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Detroit - With the smooth stroke of a black marker, Jerronica on Saturday wrote down her dreams and aspirations - unearthed but delayed given that she and her family live in a homeless shelter.

The 13-year-old shared them with her assigned mentor, Carolyn Clifford, one of the lead anchors on WXYZ-TV, as she encouraged the teen to open up. Her thoughts came out rapidly: Be a lawyer. Go to a good college. Have a mansion. Do more for my parents. Be a photographer and photograph the world.

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Clifford and other TV and radio personalities like Taryn Asher and Amy Lange of Fox 2, Detroit News columnist Neal Rubin and radio personality JoAnne Purtan and other prominent volunteers in the region participated in Pictures of Hope, a program started by photojournalist Linda Solomon to help homeless children illustrate their dreams through pictures. And have hope.

So to achieve one of Jerronica's dreams, Clifford donned a rain poncho, arms spread out like eagle wings, with a world map on it as she took the news anchor's picture.

"It's an opportunity to meet people who have good careers and I want to be like them," said Jerronica. "It's a good feeling to be able to meet with them and sit down and talk with them. Basically, you meet people that inspire you to want to do things like they do."

Clifford, who had participated in the program a few years ago at another Detroit shelter, said she's always been touched by the program and what it does for children in need.

"So many people in Detroit have problems and sometimes somebody like Jerronica can meet somebody like me and think that me as an anchor that we haven't had our own struggles," she said. "I just wanted her to know that we've all had struggles and she can overcome it, and it's beautiful to help young people like this and to let them know even though she's homeless right now, even through her family may be going through troubles, her Dad has heart failure, she can overcome it. My family overcame it. I grew up in the city of Detroit."

The national program sponsored locally by the Eugene & Marcia Applebaum Family Foundation awards children ages 5 to 17 a new digital camera to capture images they want to chronicle as part of their dreams. Then on Nov. 28, those pictures will be featured in an exhibition at the Charles H. Wright African American Museum.

For some of the kids, their dreams are grandiose as they wish for a sports car or a big house. But for most, the basic necessities such as a lamp to do homework, Solomon recalled about one child she encountered, or a bed or refrigerator for the family is what they dream about and desire.

Rev. Faith Fowler, the executive director of the Cass Community Social Services that helps the homeless children and their families in Detroit, said the program organizers approached her group "to engage kids from the shelters, including ours, who get a chance to use their imagination to talk about what gives them hope and then they will use cameras to capture that."

"You don't really think about kids sitting in a shelter. It's not a very stimulating environment," Fowler said. "So this is a chance to get out and get away, have a mentor, and to do something creative. And it's all really good. And the fact that they can produce pictures that will be turned into cards. They will sort of like celebrities, that's even better."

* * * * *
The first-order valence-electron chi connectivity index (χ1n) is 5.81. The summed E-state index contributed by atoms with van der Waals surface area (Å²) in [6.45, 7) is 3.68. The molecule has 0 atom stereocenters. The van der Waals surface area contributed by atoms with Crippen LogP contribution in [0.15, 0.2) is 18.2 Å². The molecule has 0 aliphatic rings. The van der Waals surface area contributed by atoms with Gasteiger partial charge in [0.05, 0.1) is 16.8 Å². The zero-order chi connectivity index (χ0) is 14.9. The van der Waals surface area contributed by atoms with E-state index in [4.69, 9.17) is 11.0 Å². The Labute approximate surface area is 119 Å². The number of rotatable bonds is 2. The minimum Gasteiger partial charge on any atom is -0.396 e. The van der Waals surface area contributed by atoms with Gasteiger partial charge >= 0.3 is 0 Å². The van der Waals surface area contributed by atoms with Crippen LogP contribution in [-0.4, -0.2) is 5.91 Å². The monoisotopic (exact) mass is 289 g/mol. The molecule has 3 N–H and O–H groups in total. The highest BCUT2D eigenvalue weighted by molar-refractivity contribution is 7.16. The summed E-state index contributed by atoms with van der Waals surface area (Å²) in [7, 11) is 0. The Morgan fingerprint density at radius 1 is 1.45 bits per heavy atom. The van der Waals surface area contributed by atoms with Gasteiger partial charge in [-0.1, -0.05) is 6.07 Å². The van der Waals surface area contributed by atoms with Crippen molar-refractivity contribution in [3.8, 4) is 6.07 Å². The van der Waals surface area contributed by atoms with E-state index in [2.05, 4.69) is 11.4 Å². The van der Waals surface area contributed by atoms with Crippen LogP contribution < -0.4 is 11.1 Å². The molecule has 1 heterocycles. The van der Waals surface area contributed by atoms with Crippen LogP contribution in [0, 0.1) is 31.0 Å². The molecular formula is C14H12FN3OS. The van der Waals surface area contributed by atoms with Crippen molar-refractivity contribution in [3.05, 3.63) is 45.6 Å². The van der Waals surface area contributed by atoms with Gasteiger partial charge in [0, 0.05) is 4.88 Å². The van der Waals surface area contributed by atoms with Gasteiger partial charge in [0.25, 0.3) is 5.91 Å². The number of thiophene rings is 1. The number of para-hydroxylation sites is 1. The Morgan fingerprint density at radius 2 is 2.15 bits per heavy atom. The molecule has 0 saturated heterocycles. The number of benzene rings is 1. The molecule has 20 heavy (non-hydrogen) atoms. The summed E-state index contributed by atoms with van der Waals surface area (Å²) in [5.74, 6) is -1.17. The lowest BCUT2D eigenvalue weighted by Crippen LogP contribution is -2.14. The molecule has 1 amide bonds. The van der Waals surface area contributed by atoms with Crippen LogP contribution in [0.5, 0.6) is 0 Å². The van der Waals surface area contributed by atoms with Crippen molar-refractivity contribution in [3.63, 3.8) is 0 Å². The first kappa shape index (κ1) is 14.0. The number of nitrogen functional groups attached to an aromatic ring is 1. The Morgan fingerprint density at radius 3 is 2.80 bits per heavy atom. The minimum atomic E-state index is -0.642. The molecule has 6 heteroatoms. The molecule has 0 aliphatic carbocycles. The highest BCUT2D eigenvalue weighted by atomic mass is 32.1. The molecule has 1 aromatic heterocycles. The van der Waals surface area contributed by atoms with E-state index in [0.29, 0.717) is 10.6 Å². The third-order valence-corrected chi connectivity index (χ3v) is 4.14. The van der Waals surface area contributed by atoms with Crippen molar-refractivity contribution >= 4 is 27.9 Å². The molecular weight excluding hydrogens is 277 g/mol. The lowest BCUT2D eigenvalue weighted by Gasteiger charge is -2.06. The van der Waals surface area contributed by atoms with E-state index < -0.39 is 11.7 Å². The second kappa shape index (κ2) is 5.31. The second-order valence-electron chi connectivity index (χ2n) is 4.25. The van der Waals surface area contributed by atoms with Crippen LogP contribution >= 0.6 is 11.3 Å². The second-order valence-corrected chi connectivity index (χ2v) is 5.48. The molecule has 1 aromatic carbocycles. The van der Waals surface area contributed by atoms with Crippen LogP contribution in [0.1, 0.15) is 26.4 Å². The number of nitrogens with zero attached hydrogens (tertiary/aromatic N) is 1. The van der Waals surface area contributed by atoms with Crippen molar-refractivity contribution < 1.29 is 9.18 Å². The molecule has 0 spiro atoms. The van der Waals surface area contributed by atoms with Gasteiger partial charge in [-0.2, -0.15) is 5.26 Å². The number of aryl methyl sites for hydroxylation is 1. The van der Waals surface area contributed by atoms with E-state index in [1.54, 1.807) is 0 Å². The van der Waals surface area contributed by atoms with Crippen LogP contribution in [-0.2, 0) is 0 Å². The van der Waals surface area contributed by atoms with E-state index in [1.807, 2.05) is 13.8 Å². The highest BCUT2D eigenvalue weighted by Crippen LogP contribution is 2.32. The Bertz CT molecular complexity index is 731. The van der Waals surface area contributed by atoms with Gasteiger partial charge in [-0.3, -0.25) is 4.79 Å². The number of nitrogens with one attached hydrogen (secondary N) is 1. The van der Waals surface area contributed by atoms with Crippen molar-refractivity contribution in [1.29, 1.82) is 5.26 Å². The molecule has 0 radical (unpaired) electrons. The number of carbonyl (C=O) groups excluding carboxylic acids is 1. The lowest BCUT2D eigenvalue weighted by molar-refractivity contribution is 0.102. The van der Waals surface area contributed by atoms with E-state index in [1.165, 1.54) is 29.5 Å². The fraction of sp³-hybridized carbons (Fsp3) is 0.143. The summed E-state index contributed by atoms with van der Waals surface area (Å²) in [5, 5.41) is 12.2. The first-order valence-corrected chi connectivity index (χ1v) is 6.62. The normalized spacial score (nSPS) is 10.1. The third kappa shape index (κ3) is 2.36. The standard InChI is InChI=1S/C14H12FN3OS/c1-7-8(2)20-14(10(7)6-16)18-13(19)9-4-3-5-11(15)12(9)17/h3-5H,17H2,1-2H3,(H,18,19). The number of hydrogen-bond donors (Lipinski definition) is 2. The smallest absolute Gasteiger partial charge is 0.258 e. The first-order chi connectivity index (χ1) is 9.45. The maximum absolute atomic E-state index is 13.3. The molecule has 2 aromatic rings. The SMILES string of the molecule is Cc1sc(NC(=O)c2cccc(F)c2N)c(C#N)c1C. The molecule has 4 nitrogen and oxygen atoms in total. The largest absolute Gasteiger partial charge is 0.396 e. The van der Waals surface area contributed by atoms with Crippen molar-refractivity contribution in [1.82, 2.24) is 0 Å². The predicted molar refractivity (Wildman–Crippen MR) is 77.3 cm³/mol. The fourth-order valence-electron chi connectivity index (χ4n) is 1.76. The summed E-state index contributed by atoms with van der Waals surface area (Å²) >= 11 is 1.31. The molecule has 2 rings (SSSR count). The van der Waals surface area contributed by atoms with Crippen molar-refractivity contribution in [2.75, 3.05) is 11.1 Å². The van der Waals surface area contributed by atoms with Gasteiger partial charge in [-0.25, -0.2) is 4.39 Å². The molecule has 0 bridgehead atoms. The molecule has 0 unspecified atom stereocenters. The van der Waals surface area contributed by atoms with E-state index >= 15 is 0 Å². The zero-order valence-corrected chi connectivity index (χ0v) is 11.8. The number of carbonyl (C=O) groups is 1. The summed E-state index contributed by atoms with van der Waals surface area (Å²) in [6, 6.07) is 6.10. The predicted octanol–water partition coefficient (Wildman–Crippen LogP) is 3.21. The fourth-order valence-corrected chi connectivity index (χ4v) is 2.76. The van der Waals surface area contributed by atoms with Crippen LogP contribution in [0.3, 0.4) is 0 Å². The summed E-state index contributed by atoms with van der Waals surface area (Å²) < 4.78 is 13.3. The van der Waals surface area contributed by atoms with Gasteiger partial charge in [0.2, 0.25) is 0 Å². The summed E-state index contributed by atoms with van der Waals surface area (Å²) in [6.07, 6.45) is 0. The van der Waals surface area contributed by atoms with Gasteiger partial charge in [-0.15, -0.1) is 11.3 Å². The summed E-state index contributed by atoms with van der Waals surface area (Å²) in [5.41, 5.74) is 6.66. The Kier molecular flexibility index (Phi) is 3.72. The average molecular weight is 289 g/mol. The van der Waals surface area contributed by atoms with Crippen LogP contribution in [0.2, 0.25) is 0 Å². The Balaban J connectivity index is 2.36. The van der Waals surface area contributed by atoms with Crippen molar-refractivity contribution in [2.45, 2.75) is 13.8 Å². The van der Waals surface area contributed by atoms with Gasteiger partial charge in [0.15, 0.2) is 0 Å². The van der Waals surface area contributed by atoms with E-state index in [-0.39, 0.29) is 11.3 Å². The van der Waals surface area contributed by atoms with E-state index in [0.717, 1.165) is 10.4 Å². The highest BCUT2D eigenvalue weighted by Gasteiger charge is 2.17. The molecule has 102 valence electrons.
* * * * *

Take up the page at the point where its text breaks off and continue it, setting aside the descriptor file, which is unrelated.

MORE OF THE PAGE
Solomon said she's seen so may lives changed just by participating in the program with the public donating money, sending kids to college on full-ride scholarships and inspiring greatness in kids who seemingly have no hope. She's brought the program to 53 cities such as Flint, Tuscon, El Paso, across the country since 2005 - usually with the highest numbers of homeless children.

"I think we all know this in life: If you have one person believe in you, it's life changing," she said. "The dreams are right there in front of them. It's empowering because it's not just something they are thinking about. It's like, oh, there's my dream. This is a way for them to see a better future."

For five-year-old Kevin, who was super shy when he met Detroit City Coucilman James Tate and Fox 2 Anchor Taryn Asher, he slowly began to share his dreams with them - to go to the zoo, to play with a lion, to make a car.

"His needs seem to be simple: Breakfast, a house, a car, a puppy, things that maybe we take for granted everyday," Asher said of Kevin. "It just puts things in perspective and why it's so important that we're here today helping to go on a proper journey and get what they need."

Tate, who joked and brought a smile to Kevin's face, said he understands his plight in life and wants to give back.

"It's kind of intimidating when you have all these new people around you and you don't know folks to try to open up," he said. "It's helping me to work and bond and identify things in him and help him adapt to different and new challenging situations in life that are going to come. At five years old, he's already going through some difficult situations."

Aniya, 12, who worked with Purtan, just wanted to go to Disney World, have a hoverboard and color pencils but most importantly to have a home and achieve her dream to be an artist someday.

After Purtan noticed Aniya wanted to take a picture of a nearby blue, tiny house, they darted in her car to the home where Aniya snapped photos.

"It makes me feel happy, excited, because I get to talk to somebody about what I love and what I want to do," Aniya said. "And what I want to have."

lfleming@detroitnews.com

(313) 222-2620

Twitter:@leonardnfleming

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